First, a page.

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Correlations between the Lomonosov Ridge, Marvin Spur and adjacent basins of the Arctic Ocean based on seismic data
Uppsala University, Disciplinary Domain of Science and Technology, Earth Sciences, Department of Earth Sciences, Geophysics.
Uppsala University, Disciplinary Domain of Science and Technology, Earth Sciences, Department of Earth Sciences, Geophysics.
2009 (English)In: Tectonophysics, ISSN 0040-1951, E-ISSN 1879-3266, Vol. 472, no 1-4, 309-322 p.Article in journal (Refereed) Published
Abstract [en]

Seismic profiles across the Lomonosov Ridge, Marvin Spur and adjacent basins, acquired near the North Pole by the drifting ice-station NP-28, provide a reflection image of the upper parts of the Ridge that is readily correlatable with those acquired by the Alfred Wegner Institute closer to the Siberian margin. A prominent flat-lying composite reflection package is seen in most parts of the Ridge at a few hundred meters below the sea bottom. Underlying reflections are variable in intensity and also in dip. The base of this reflection package is often accompanied by a sharp increase in P-velocity and defines a major angular discontinuity, referred to here as the Lomonosov Unconformity. The Arctic Coring Expedition (ACEX) cored the first c. 430 m section on the Lomonosov Ridge near the North Pole, in 2004 defining the deeper water character of the Neogene and the shallower water Paleogene sediments. These boreholes penetrated the composite reflection package towards the base of the hole and identified sediments (our Unit III) of late Paleocene and early Eocene age. Campanian beds at the very base of the hole were thought to be representative of the units below the Lomonosov Unconformity, but the P-velocity data suggest that this is unlikely. Correlation of the lithologies along the top of the Lomonosov Ridge and to the Marvin Spur indicates that the Marvin Spur is a sliver of continental crust closely related to, and rifted off the Ridge. This narrow (50 km wide) linear basement high can be followed into, beneath and across the Makarov Basin, supporting the interpretation that this Basin is partly resting on thinned continental crust. In the Makarov Basin, the Paleogene succession is much thicker than on the Ridge. Thus, the condensed, shallow water succession (with hiati) was deposited on the Ridge during rapid Eocene to Miocene subsidence of the Basin. In the Amundsen Basin, adjacent to the Lomonosov Ridge, the sedimentary successions thicken towards the Canadian margin and the reflections on the Ridge are not readily identifiable. The approximate ages of the sedimentary units are inferred from their relationships to the linear magnetic anomalies in the Basin. Lomonosov acoustic basement dips gently into the Basin over a distance of about 100 km and the linear negative anomaly, previously thought to be chron 25, is probably related to a rift-related mafic intrusive complex.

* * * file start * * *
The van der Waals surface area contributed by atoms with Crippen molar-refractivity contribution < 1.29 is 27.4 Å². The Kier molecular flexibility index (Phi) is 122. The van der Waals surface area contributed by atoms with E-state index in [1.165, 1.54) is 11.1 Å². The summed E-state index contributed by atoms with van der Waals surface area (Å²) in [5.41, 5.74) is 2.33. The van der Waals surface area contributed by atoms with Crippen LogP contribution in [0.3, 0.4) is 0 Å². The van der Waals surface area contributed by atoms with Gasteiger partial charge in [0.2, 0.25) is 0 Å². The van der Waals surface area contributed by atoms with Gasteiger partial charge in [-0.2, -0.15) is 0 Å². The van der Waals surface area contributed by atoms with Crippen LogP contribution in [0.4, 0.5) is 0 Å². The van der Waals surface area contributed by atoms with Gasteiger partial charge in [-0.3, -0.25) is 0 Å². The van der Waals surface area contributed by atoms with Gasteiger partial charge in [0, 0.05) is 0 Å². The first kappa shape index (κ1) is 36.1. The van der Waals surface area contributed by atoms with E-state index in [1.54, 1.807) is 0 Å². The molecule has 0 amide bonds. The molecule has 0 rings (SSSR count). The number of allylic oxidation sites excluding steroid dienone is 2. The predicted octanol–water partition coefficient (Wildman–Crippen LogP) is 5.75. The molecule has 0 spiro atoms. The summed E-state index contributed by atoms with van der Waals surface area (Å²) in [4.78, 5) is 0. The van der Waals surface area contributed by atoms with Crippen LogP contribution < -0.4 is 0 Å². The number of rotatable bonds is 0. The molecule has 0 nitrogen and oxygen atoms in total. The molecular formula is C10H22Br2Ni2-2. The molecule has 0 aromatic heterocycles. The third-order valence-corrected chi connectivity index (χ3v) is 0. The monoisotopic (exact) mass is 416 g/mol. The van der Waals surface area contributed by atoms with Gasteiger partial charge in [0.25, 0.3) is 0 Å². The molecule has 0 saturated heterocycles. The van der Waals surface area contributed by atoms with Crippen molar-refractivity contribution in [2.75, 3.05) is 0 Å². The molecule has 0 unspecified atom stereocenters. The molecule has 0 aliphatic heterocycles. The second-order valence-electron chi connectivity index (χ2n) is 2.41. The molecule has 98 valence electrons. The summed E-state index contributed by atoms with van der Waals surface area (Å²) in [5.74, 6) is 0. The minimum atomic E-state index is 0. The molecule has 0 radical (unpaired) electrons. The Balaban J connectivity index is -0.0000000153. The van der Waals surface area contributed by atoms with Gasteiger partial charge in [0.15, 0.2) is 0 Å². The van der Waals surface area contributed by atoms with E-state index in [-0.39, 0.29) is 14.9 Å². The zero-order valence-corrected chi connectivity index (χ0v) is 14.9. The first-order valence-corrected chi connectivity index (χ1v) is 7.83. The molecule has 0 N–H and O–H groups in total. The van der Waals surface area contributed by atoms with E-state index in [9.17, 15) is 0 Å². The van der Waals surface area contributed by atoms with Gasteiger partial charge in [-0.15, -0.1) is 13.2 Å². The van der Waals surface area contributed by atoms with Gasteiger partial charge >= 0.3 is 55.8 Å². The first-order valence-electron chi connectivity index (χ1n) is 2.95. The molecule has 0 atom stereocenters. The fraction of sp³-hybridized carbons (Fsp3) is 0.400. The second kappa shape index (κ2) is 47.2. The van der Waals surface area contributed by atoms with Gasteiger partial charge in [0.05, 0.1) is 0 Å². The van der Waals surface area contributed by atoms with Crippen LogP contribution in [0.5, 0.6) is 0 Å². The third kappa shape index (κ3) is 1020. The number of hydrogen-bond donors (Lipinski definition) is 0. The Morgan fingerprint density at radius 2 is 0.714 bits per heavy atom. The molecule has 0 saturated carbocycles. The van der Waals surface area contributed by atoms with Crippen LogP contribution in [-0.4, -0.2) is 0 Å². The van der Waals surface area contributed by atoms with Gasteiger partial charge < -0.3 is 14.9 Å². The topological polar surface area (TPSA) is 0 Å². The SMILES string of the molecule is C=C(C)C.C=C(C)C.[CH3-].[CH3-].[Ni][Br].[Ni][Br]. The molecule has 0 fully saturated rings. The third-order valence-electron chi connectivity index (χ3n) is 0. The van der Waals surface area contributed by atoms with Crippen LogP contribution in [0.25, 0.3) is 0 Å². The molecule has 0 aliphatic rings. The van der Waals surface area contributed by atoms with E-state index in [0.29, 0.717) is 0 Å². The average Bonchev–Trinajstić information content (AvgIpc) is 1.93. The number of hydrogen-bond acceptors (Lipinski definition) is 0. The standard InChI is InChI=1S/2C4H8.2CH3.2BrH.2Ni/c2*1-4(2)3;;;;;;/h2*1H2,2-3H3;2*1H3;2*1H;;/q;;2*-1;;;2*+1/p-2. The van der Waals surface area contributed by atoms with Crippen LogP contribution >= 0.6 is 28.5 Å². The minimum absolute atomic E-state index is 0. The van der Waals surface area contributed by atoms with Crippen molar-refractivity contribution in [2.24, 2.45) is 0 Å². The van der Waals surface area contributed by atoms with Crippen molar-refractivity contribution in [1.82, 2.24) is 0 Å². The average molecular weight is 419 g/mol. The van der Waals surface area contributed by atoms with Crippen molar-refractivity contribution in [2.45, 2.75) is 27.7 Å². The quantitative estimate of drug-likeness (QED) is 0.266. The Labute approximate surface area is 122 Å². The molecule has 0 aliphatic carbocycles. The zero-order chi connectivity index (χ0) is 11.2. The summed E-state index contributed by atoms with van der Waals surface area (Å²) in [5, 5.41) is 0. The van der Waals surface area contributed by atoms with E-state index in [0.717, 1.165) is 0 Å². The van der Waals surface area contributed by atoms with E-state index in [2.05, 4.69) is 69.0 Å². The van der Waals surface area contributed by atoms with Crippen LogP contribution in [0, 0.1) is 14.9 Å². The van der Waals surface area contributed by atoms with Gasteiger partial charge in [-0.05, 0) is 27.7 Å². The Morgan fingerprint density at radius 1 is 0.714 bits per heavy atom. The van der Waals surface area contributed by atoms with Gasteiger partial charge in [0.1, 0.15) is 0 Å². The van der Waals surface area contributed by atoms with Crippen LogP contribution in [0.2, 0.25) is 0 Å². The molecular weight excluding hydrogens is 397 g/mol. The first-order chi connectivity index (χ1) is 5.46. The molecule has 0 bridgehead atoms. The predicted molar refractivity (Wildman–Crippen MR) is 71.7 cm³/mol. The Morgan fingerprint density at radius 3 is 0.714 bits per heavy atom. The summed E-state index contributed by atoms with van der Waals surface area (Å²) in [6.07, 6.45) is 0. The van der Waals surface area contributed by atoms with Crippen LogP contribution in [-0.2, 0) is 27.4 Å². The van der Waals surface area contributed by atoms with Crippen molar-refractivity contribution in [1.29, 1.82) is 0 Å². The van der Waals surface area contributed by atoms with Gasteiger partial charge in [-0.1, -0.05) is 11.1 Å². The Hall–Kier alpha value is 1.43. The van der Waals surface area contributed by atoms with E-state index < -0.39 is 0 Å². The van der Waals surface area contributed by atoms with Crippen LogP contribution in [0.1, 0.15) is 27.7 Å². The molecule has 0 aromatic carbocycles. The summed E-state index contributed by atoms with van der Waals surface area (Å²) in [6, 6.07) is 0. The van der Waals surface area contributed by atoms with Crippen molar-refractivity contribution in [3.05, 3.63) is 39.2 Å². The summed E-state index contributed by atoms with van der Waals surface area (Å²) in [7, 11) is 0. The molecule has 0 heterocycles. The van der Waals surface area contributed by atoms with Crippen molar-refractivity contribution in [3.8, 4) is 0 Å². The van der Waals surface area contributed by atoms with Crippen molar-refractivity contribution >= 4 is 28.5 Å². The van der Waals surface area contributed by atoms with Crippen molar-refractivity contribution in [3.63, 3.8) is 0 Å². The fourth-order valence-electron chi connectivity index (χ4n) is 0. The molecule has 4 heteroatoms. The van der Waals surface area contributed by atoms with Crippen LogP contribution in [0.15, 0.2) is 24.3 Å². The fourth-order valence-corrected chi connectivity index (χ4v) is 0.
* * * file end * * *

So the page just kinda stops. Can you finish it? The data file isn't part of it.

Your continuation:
Place, publisher, year, edition, pages
2009. Vol. 472, no 1-4, 309-322 p.
Keyword [en]
Arctic Ocean, Lomonosov Ridge, Marvin Spur, Makarov Basin, Amundsen Basin, Reflection seismic
National Category
Geosciences, Multidisciplinary
URN: urn:nbn:se:uu:diva-121755DOI: 10.1016/j.tecto.2008.05.029ISI: 000268086800028OAI: oai:DiVA.org:uu-121755DiVA: diva2:306496
Available from: 2010-03-31 Created: 2010-03-29 Last updated: 2011-03-11Bibliographically approved
In thesis